b) Regarding the ref to “Greek”: While the unnamed dance hall described in Sexus is managed by a Greek man, the very word “arcadia” is Greek, unlike the name “Wilson’s.”

1. Amarillo Dance Hall. In Tropic Of Capricorn [2] , Miller tells his tale of meeting June. He calls this location the Amarillo Dance Hall. First, there's the fact that both Amarillo and Arcadia begin with the letter "A." Second, there's the curious coincidence that Miller connected Aracadia with the "girl from Texas" and the fact that Amarillo is a city in Texas.

2. The following is probably just flat-out incorrect, but I'll mention it anyway: in the description for PBA item #39 [4] , the listings writer paraphrases Miller's letter by saying: "He goes on about the orgasmic experience of jazz, hearing Fletcher Henderson at the Roseland Dance Hall in New York (where he met June)." This confirms that Miller used to listen to Henderson at the Roseland, but this is the only place I've ever seen it suggested that Miller met June there as well. Perhaps the original quote was mis-read and actually said he met June "near" Roseland ????

Several images of the Arcadia can be discovered if you zoom and pan into the images tagged as "51st and Broadway" at the NY Public Library Digital Archive.


If Miller met June in the summer of 1923, then this next piece of information will put an end to the theory (ok, my theory ... my self-debunked theory) that Henry met June at the Arcadia Ballroom: The Arcadia Ballroom did not open until October 1924! The New York Times from October 2, 1924, (p.26) reports on the opening of "Broadway's Newest Dance Hall." (here's an internet reference to its origins; the actual article is at left). The Arcadia Ballroom became equal to The Roseland in fame as a dance hall and jazz hall, and sponsored many dances for servicemen during WWII. It later became the Riviera Terrace (ref) then, in 1966, The Cheetah.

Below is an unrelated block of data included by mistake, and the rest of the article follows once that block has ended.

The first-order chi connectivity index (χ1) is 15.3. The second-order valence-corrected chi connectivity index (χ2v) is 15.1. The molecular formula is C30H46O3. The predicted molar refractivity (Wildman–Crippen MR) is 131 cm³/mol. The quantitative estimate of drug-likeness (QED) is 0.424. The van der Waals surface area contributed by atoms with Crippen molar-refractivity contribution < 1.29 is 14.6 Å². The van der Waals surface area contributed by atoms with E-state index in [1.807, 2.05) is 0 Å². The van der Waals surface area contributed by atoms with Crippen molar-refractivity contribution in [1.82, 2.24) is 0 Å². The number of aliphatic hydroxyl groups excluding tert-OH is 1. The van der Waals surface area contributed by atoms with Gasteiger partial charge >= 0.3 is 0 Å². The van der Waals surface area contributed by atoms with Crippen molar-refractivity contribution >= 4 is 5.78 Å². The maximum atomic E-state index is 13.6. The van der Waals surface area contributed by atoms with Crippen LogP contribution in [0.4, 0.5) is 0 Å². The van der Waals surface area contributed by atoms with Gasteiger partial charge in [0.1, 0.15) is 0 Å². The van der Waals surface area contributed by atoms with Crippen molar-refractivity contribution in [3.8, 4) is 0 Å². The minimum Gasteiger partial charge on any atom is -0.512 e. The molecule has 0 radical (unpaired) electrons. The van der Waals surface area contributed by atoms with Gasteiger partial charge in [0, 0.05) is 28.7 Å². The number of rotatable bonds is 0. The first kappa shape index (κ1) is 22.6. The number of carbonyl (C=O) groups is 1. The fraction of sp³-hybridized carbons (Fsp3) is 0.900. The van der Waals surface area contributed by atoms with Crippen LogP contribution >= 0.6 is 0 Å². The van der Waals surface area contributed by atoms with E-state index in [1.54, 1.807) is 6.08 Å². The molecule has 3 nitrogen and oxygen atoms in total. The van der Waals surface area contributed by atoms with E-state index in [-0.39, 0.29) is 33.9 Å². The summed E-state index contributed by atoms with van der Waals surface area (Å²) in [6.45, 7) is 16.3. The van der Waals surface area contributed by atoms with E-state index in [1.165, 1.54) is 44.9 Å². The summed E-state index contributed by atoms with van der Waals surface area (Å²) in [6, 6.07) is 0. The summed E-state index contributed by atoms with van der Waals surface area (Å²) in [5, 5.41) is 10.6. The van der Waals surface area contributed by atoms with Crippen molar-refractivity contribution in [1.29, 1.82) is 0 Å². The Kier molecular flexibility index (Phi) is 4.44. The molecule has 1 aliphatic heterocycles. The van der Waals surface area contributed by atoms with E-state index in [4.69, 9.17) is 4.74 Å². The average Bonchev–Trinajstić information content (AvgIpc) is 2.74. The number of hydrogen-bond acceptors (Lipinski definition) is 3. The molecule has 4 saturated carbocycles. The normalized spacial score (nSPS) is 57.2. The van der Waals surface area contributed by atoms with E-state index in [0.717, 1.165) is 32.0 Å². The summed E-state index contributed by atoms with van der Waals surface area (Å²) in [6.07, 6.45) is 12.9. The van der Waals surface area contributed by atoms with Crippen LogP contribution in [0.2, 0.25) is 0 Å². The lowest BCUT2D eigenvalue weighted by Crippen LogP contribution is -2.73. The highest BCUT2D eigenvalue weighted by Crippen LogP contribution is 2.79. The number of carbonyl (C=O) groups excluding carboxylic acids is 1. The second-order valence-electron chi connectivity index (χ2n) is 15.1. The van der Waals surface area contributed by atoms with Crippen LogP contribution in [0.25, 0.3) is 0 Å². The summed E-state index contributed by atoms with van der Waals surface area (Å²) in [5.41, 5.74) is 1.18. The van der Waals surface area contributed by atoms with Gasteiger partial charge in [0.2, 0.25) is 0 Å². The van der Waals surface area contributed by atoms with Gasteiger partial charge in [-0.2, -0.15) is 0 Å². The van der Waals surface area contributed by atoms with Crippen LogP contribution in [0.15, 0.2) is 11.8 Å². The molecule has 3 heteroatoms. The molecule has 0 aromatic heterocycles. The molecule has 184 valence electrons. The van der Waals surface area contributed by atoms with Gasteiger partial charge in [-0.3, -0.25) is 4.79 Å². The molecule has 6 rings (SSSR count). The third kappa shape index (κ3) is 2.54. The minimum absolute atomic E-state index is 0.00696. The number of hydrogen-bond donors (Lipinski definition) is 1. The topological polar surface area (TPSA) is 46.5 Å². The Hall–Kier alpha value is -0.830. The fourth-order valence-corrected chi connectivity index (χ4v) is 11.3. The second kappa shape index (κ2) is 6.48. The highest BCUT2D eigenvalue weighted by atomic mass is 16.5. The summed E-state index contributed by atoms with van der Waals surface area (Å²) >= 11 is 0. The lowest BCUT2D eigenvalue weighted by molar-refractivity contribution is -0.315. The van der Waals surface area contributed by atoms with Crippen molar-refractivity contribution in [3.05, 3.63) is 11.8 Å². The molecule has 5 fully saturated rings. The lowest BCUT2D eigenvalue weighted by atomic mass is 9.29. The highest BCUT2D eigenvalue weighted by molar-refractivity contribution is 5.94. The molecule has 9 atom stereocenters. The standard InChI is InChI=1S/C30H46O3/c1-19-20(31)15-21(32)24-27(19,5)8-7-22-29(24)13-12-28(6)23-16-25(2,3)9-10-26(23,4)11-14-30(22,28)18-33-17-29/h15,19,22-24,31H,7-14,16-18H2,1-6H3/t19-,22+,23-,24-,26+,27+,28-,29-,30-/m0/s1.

So, all Aracdia theories seem off. HOWEVER: before the Arcadia Ballroom was renovated and re-opened as Arcadia, it existed as The Blue Bird. This was another dance hall, managed by one Jack Fiegel (as reported in NY Times, Dec. 12, 1922, p. 7: "Public Dance Hall Owners Organize.").

Henry met June at The Blue Bird? Any takers? Not me, I'm sticking with Wilson's. But do you see where I had cause to investigate? Had Henry actually forgotten the name of the place?


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12:56 am  
Anonymous Anonymous said...

A zillion thanks. I have been searching for information on the Arcadia because my parents met there in February/March, 1934. My heart is racing. You have given me a great, great gift. Good luck in your work.

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Blogger Unknown said...

After my parents and I came to America from a Displaced Persons camp, my father got a second job as a bartender at the Arcadia Ballroom. I've been trying for years to find images and references to it but they were sparse. Thank you so much for your research.

Jane Kagan Vitiello